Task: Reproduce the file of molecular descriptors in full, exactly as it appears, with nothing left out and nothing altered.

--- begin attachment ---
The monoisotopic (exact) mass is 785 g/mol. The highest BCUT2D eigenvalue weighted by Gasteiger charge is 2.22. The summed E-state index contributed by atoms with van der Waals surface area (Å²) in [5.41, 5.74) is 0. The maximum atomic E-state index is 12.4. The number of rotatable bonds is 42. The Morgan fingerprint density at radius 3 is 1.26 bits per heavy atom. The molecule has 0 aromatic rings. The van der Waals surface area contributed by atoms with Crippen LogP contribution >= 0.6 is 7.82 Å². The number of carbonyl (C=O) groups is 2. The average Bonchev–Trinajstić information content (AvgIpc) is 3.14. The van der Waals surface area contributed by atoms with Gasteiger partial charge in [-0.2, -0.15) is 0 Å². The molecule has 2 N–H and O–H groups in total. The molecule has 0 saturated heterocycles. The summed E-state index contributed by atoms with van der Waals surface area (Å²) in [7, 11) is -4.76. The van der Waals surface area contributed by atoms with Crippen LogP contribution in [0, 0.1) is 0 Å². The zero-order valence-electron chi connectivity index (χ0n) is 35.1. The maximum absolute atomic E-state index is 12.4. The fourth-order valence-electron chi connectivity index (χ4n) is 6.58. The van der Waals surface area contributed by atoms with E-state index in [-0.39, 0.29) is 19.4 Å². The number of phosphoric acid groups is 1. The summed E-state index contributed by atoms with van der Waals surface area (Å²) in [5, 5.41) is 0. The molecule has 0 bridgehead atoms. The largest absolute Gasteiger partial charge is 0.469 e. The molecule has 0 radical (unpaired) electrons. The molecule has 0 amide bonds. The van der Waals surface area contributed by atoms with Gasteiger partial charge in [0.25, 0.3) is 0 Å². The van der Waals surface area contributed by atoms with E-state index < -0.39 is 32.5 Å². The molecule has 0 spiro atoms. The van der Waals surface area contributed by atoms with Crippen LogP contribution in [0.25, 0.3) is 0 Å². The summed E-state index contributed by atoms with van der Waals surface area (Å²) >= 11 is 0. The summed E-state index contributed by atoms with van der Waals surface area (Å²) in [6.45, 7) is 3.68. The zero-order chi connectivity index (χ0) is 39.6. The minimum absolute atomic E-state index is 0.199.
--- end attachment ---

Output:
The monoisotopic (exact) mass is 785 g/mol. The highest BCUT2D eigenvalue weighted by Gasteiger charge is 2.22. The summed E-state index contributed by atoms with van der Waals surface area (Å²) in [5.41, 5.74) is 0. The maximum atomic E-state index is 12.4. The number of rotatable bonds is 42. The Morgan fingerprint density at radius 3 is 1.26 bits per heavy atom. The molecule has 0 aromatic rings. The van der Waals surface area contributed by atoms with Crippen LogP contribution >= 0.6 is 7.82 Å². The number of carbonyl (C=O) groups is 2. The average Bonchev–Trinajstić information content (AvgIpc) is 3.14. The van der Waals surface area contributed by atoms with Gasteiger partial charge in [-0.2, -0.15) is 0 Å². The molecule has 2 N–H and O–H groups in total. The molecule has 0 saturated heterocycles. The summed E-state index contributed by atoms with van der Waals surface area (Å²) in [7, 11) is -4.76. The van der Waals surface area contributed by atoms with Crippen LogP contribution in [0, 0.1) is 0 Å². The zero-order valence-electron chi connectivity index (χ0n) is 35.1. The maximum absolute atomic E-state index is 12.4. The fourth-order valence-electron chi connectivity index (χ4n) is 6.58. The van der Waals surface area contributed by atoms with E-state index in [-0.39, 0.29) is 19.4 Å². The number of phosphoric acid groups is 1. The summed E-state index contributed by atoms with van der Waals surface area (Å²) in [5, 5.41) is 0. The molecule has 0 bridgehead atoms. The largest absolute Gasteiger partial charge is 0.469 e. The molecule has 0 radical (unpaired) electrons. The molecule has 0 amide bonds. The van der Waals surface area contributed by atoms with Gasteiger partial charge in [0.25, 0.3) is 0 Å². The van der Waals surface area contributed by atoms with E-state index < -0.39 is 32.5 Å². The molecule has 0 spiro atoms. The van der Waals surface area contributed by atoms with Crippen LogP contribution in [0.25, 0.3) is 0 Å². The summed E-state index contributed by atoms with van der Waals surface area (Å²) >= 11 is 0. The summed E-state index contributed by atoms with van der Waals surface area (Å²) in [6.45, 7) is 3.68. The zero-order chi connectivity index (χ0) is 39.6. The minimum absolute atomic E-state index is 0.199.